Have you seen the iPad cart for students being wheeled around campus? The cart is associated with the iPads in the Classroom pilot project—an exploratory project to discover the various ways in which faculty might use iPads in their teaching.
Last May, the IT Division of Education Technology and the Joseph P. Healey Library launched a call for proposals from faculty for using iPads in their classroom teaching and provided resources for creating a mobile iPad lab for classroom use. From these proposals, eleven faculty and staff were selected to participate in the iPad in the Classroom program this fall at UMass Boston.
Participants represent a range of departments and include Amy Todd, Anthropology; Victoria Kingsley and Rebecca Romanow, English; Marc Prou, Africana Studies; Lynn Tirrell, Philosophy; Susan Mraz, Hispanic Studies; Mark Pawlak, Academic Support and Mathematics; Catherine Mazza, Art; David Patterson, Music; and Brian Rogan, Physics. Janet Stewart, from the Healey Library is also participating to evaluate the iPad as an ebook reader and its usefulness in accessing the library’s online resources . Participants will share their unique ideas about how to use the iPad as a teaching and learning tool, how to create curriculum materials with iBooks Author, and how to use the iPad as an eBook for a course.
An IT liaison has been assigned to each faculty project to offer technology support for the academic year, relevant apps, both free and paid, have been installed on faculty iPads. A training consultation to get faculty started with relevant apps and a kick-off breakfast launched this year’s project.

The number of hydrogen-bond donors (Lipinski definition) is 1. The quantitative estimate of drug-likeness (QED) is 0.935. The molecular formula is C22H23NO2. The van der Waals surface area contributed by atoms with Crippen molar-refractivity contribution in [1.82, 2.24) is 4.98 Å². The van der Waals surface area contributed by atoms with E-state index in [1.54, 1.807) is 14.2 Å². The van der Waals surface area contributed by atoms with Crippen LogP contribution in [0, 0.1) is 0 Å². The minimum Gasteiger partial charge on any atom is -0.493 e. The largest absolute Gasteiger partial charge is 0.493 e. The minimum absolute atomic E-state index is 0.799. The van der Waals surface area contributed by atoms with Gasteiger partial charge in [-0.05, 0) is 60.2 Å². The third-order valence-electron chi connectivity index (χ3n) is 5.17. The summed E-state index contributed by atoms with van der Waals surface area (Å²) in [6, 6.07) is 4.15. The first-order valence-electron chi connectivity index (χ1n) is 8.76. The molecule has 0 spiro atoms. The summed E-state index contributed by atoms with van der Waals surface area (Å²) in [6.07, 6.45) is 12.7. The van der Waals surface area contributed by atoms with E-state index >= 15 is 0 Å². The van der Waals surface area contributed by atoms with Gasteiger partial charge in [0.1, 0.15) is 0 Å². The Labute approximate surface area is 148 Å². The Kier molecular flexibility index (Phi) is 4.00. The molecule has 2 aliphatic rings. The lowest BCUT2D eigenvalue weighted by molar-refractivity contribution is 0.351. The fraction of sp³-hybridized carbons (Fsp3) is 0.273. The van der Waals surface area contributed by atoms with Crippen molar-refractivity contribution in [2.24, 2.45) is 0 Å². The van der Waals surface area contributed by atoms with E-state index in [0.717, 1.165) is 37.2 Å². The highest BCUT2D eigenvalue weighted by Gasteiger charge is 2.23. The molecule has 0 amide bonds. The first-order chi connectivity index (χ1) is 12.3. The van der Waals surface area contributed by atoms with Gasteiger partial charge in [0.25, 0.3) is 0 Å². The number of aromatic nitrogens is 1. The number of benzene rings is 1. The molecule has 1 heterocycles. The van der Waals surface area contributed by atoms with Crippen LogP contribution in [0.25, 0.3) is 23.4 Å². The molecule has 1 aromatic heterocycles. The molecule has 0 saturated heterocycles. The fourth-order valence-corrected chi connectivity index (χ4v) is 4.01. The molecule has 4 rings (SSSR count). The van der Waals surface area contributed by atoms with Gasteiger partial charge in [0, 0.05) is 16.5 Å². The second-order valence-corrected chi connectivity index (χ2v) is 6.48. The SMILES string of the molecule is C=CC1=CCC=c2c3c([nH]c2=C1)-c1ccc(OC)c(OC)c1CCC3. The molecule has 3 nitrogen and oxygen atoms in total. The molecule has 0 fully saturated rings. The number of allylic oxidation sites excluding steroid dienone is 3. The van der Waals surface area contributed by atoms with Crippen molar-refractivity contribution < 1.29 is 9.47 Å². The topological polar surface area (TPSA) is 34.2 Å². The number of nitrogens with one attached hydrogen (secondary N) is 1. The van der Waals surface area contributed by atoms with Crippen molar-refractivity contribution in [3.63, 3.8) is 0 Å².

An iPad cart, equipped with 14 iPads for student use with course-specific apps installed is now being delivered to the classrooms by IT staff from the McCormack and Wheatley Media Labs on a weekly timetable. Starting in mid October, the Healey Library will also make iPads available on reserve for students who are registered in courses using the iPad cart.
The iPad in the Classroom blog provides a space for ongoing project updates and for the sharing of faculty experiences and concerns. The blog suggests that some concerns thus far have been technical and logistical, as staff manage the iPad cart and faculty work out how to use various apps and integrate them with other software. But as faculty share information about apps that support their teaching, they are beginning to move from dealing with the technology to sharing pedagogical practices.
Thus far participants are finding students enthusiastic while they themselves are appreciating the opportunity to explore the possibilities presented by this mobile technology.
You can learn more about the ongoing conversation among project participants and IT staff by visiting the blog and you can subscribe to the blog to receive announcements about upcoming events. We’ll follow up with more information about individual projects in a later issue of the newsletter.